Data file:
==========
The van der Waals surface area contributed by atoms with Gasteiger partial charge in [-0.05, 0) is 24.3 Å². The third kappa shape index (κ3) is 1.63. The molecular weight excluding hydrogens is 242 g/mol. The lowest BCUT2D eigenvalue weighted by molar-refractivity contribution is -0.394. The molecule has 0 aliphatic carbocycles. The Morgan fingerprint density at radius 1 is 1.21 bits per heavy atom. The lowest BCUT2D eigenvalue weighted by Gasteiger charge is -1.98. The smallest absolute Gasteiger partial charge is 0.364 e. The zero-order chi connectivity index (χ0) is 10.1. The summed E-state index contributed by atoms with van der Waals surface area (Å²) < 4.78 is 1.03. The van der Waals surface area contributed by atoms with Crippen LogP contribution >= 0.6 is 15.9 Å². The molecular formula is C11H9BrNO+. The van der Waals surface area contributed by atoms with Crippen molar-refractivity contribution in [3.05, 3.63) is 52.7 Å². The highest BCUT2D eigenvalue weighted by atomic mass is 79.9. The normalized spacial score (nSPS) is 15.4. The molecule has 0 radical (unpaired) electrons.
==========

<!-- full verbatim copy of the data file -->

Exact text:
The van der Waals surface area contributed by atoms with Gasteiger partial charge in [-0.05, 0) is 24.3 Å². The third kappa shape index (κ3) is 1.63. The molecular weight excluding hydrogens is 242 g/mol. The lowest BCUT2D eigenvalue weighted by molar-refractivity contribution is -0.394. The molecule has 0 aliphatic carbocycles. The Morgan fingerprint density at radius 1 is 1.21 bits per heavy atom. The lowest BCUT2D eigenvalue weighted by Gasteiger charge is -1.98. The smallest absolute Gasteiger partial charge is 0.364 e. The zero-order chi connectivity index (χ0) is 10.1. The summed E-state index contributed by atoms with van der Waals surface area (Å²) < 4.78 is 1.03. The van der Waals surface area contributed by atoms with Crippen LogP contribution >= 0.6 is 15.9 Å². The molecular formula is C11H9BrNO+. The van der Waals surface area contributed by atoms with Crippen molar-refractivity contribution in [3.05, 3.63) is 52.7 Å². The highest BCUT2D eigenvalue weighted by atomic mass is 79.9. The normalized spacial score (nSPS) is 15.4. The molecule has 0 radical (unpaired) electrons.